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Golden Sower award winners announced

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On top of the Nebraska State Capitol stands a 19,000 pound, bronze statue known as the sower. He stands barefoot and without a hat sowing seeds in the most primitive manner. He is symbolic of the state of Nebraska as a major agricultural state. He is the symbol of sowing seeds of agriculture, life, hope and prosperity. The Sower sculpted by Lee Lawrie was chosen as the symbol of the Nebraska children’s choice literary award for several reasons. The award's sponsors, the Nebraska Library Association, hope the program will sow seeds which; stimulate children’s thinking, introduce different types of literature, encourage independent reading, increase library skills, and foster an appreciation for excellence in writing and illustrating.

First presented in 1981, the award was given in only one category – the intermediate for grades 4 - 6. At that time 4,185 Nebraska school children voted and the Golden Sower Award winner was “Bunnicula: A Rabbit Tale of Mystery” by Deborah and James Howe. A picture book category was added in 1983 allowing children in grades K – 3 to participate. That year 9,960 children voted and “Cloudy With a Chance of Meatballs” by Judy and Ron Barrett was the first picture book winner. A young adult category with books nominated appropriate for grades 6 – 9 was added in 1992 and the first YA category winner was “Whispers From the Dead” by Joan Lowery Nixon. A total of 59,688 Nebraska school children voted that year.

This year a record breaking number of children voted – 73,128 to select the Golden Sower Award winners. I haven’t been very good in the past in predicting the winners, and the books I just loved and thought would win for sure have not been the ones the children selected.

I feel really good about this year’s winners. I had an overwhelming favorite among the books nominated. It was “Nubs, the True Story of a Mutt, a Marine and a Miracle” by Brian Dennis, Kirby Larsen, and Mary Nethery and am so pleased that it won in the K – 3 category by an overwhelming majority, one of the largest ever. It is the story of a medium sized homeless Iraqi dog whose ears had been cut off. Nubs, in spite of his small size, was the leader of a pack of wild dogs living off the land and barely surviving. His life changed when American marines visited his area and Nubbs bonded with Marine Major Brian Dennis. Marines are not allowed to have pets, but when Nubs walked 70 miles over snow covered desert fighting his way through territories fiercely protected by wolves and wild dogs in order to reunite himself with his American friends, they just couldn’t turn their backs on him. They raised $2,000 to evacuate Nubs to the major’s home in San Diego. Nubs had a joyful reunion with his master a few months later and he now lives the good life of a canine celebrity. I’ve read this book aloud numerous times to dog lovers of all ages, and you can’t read it without a few tears. It is illustrated with many heart- warming photographs of Nubs and his American rescuers.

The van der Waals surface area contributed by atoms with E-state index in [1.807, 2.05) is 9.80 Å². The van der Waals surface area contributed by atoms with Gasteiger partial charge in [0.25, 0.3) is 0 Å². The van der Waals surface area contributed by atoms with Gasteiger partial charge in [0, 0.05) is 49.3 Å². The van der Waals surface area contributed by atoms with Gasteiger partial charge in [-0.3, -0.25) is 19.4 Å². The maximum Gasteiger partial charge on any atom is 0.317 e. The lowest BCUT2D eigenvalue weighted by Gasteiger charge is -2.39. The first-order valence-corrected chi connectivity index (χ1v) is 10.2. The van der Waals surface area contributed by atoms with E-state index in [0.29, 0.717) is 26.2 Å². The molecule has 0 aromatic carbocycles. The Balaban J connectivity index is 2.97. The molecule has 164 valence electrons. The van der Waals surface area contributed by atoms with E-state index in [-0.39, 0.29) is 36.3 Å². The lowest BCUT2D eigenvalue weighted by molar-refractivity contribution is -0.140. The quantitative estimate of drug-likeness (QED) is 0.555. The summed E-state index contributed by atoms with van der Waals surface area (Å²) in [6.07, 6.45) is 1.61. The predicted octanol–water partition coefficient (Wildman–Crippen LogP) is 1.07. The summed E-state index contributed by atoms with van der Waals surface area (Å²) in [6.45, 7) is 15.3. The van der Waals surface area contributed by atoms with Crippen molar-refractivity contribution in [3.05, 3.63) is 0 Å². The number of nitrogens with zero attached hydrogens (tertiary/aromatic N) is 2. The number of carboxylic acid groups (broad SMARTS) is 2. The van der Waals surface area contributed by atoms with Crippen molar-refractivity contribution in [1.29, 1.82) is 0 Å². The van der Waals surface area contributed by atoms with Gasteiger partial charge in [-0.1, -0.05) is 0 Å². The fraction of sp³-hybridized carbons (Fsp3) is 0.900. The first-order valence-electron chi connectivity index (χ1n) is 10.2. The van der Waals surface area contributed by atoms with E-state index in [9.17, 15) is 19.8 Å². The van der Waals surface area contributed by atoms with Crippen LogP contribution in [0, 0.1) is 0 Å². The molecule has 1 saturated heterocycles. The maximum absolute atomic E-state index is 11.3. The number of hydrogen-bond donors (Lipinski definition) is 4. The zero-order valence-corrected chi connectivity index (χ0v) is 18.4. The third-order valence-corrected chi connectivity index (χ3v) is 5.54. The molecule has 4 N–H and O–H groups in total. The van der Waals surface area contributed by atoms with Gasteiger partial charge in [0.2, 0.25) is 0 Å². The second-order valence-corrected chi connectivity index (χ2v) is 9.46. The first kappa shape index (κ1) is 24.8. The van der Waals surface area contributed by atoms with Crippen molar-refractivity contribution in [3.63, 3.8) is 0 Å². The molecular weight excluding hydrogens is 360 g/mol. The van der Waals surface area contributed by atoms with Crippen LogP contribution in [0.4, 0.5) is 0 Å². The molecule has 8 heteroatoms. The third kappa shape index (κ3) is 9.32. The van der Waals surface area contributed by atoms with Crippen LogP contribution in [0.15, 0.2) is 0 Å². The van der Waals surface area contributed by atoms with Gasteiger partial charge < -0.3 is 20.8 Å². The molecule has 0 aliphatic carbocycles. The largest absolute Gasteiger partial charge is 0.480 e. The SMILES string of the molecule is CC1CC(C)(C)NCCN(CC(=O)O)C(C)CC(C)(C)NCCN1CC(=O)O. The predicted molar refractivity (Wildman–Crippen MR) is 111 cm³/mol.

The winner in the intermediate category for students in grades 4 – 6 was “Because of Mr. Terupt” by Rod Buyea. In this book seven fifth graders at Snow Hill School in Connecticut relate how their lives are changed for the better because of “rookie teacher” Mr. Terupt. I read this book aloud to my husband. We both enjoyed it very much, and not just because once- upon- a- time we were rookie teachers. As one fifth grade reader pointed out. “It’s sad but it’s also powerful and amazing.” I’m very happy to report that Rod Buyea has written a sequel to “Because of Mr. Terupt.” It is “Mr. Terupt Falls Again.” In the sequel the seven students who were particularly affected by Mr. Terupt are back, and they’ve been granted the rare opportunity to spend one more year with their beloved teacher before they graduate from elementary school

This year’s young adult category winner was “The Running Dream” by Wendelin Van Draanen. It tells the story of 16 year old Jessica whose track team finds a wonderful way to rekindle her dream of running again after she returns to school as an amputee with a prosthetic limb following a school bus accident.

I thought that this year’s winners were some of the best Golden Sower Award Winner’s ever. All three books are heart grabbers with powerful and amazing stories about the power of courage, perseverance, and friendship. All three are too good to miss.

The Nebraska Golden Sower Award program was initiated by Karla Hawkins Wendelin and Dee Storey at the University of Nebraska-Lincoln.


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News editor and staff writer for the Daily Sun.

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